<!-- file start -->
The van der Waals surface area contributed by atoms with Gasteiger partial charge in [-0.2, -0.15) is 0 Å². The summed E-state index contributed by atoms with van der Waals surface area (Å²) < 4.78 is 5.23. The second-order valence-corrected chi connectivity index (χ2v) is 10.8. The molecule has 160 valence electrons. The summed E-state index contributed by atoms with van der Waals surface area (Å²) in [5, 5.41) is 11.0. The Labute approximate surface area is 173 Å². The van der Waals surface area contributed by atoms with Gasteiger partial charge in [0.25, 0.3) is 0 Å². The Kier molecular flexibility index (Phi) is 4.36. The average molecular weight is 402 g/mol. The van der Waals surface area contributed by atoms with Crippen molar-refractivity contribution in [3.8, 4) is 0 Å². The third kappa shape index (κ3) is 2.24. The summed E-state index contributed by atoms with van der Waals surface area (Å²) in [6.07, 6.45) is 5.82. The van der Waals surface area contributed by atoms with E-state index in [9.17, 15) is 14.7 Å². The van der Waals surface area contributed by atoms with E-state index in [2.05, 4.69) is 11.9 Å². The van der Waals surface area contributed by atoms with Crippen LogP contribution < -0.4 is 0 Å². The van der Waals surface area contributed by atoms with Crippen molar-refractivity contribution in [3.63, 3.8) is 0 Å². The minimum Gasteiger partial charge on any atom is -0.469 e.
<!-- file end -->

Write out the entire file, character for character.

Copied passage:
The van der Waals surface area contributed by atoms with Gasteiger partial charge in [-0.2, -0.15) is 0 Å². The summed E-state index contributed by atoms with van der Waals surface area (Å²) < 4.78 is 5.23. The second-order valence-corrected chi connectivity index (χ2v) is 10.8. The molecule has 160 valence electrons. The summed E-state index contributed by atoms with van der Waals surface area (Å²) in [5, 5.41) is 11.0. The Labute approximate surface area is 173 Å². The van der Waals surface area contributed by atoms with Gasteiger partial charge in [0.25, 0.3) is 0 Å². The Kier molecular flexibility index (Phi) is 4.36. The average molecular weight is 402 g/mol. The van der Waals surface area contributed by atoms with Crippen molar-refractivity contribution in [3.8, 4) is 0 Å². The third kappa shape index (κ3) is 2.24. The summed E-state index contributed by atoms with van der Waals surface area (Å²) in [6.07, 6.45) is 5.82. The van der Waals surface area contributed by atoms with E-state index in [9.17, 15) is 14.7 Å². The van der Waals surface area contributed by atoms with E-state index in [2.05, 4.69) is 11.9 Å². The van der Waals surface area contributed by atoms with Crippen LogP contribution < -0.4 is 0 Å². The van der Waals surface area contributed by atoms with Crippen molar-refractivity contribution in [3.63, 3.8) is 0 Å². The minimum Gasteiger partial charge on any atom is -0.469 e.